The Changing Commemorative Landscape during the Australian Interwar Period
The ‘Pioneer Woman Citizen’ Joins the ‘Citizen Soldier’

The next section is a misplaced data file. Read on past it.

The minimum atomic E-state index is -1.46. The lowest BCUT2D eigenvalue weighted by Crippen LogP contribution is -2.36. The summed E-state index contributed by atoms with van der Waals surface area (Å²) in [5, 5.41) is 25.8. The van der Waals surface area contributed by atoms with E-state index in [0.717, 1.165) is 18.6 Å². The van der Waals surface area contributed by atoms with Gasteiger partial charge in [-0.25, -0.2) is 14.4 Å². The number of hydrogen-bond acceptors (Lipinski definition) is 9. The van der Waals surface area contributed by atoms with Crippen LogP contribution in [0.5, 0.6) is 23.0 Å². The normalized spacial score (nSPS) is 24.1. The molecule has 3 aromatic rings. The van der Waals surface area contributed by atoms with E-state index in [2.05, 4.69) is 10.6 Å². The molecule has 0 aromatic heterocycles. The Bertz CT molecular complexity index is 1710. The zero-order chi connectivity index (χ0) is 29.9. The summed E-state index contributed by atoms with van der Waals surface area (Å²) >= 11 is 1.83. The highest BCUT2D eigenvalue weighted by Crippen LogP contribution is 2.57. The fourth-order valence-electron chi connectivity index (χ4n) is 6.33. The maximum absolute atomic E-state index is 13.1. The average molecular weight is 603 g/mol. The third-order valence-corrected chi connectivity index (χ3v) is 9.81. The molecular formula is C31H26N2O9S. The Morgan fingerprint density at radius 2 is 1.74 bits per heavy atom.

In the aftermath of the First World War, the Australian commemorative landscape was dominated by remembrance of the sacrifices made predominantly by men during wartime, celebrating a constructed national identity based on ‘egalitarian’ masculinity through the figure of the ‘citizen soldier’. By the end of the succeeding two decades, during which the terms of Australian nationhood underwent significant changes, the citizen soldier’s domination of Australia’s commemorative culture was challenged by a new historical and cultural subject of memorialisation: the ‘pioneer woman citizen’. Embedded in the language asserting the pioneer woman citizen into the public commemorative landscape was the exclusion of Aboriginal women, who were located outside of the boundaries of citizenship.